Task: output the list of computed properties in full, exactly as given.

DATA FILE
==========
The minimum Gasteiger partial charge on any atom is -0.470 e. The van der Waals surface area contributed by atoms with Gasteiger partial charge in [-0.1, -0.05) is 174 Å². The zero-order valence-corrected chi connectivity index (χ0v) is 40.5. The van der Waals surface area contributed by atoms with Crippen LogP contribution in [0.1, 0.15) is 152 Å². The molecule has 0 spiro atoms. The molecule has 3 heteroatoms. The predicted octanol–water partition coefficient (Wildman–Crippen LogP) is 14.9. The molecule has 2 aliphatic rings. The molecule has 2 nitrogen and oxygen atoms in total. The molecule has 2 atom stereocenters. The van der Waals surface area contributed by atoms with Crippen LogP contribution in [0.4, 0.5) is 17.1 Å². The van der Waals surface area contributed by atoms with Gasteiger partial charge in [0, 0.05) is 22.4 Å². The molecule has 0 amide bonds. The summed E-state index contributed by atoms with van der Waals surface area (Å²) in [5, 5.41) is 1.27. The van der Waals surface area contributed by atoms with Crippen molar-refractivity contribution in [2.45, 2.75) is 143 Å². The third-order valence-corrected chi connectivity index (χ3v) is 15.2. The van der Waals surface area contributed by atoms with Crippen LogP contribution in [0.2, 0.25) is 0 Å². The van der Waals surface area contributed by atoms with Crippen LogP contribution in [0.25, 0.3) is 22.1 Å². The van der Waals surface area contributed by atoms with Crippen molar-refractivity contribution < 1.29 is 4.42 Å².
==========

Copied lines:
The minimum Gasteiger partial charge on any atom is -0.470 e. The van der Waals surface area contributed by atoms with Gasteiger partial charge in [-0.1, -0.05) is 174 Å². The zero-order valence-corrected chi connectivity index (χ0v) is 40.5. The van der Waals surface area contributed by atoms with Crippen LogP contribution in [0.1, 0.15) is 152 Å². The molecule has 0 spiro atoms. The molecule has 3 heteroatoms. The predicted octanol–water partition coefficient (Wildman–Crippen LogP) is 14.9. The molecule has 2 aliphatic rings. The molecule has 2 nitrogen and oxygen atoms in total. The molecule has 2 atom stereocenters. The van der Waals surface area contributed by atoms with Crippen LogP contribution in [0.4, 0.5) is 17.1 Å². The van der Waals surface area contributed by atoms with Gasteiger partial charge in [0, 0.05) is 22.4 Å². The molecule has 0 amide bonds. The summed E-state index contributed by atoms with van der Waals surface area (Å²) in [5, 5.41) is 1.27. The van der Waals surface area contributed by atoms with Crippen molar-refractivity contribution in [2.45, 2.75) is 143 Å². The third-order valence-corrected chi connectivity index (χ3v) is 15.2. The van der Waals surface area contributed by atoms with Crippen LogP contribution in [0.2, 0.25) is 0 Å². The van der Waals surface area contributed by atoms with Crippen LogP contribution in [0.25, 0.3) is 22.1 Å². The van der Waals surface area contributed by atoms with Crippen molar-refractivity contribution < 1.29 is 4.42 Å².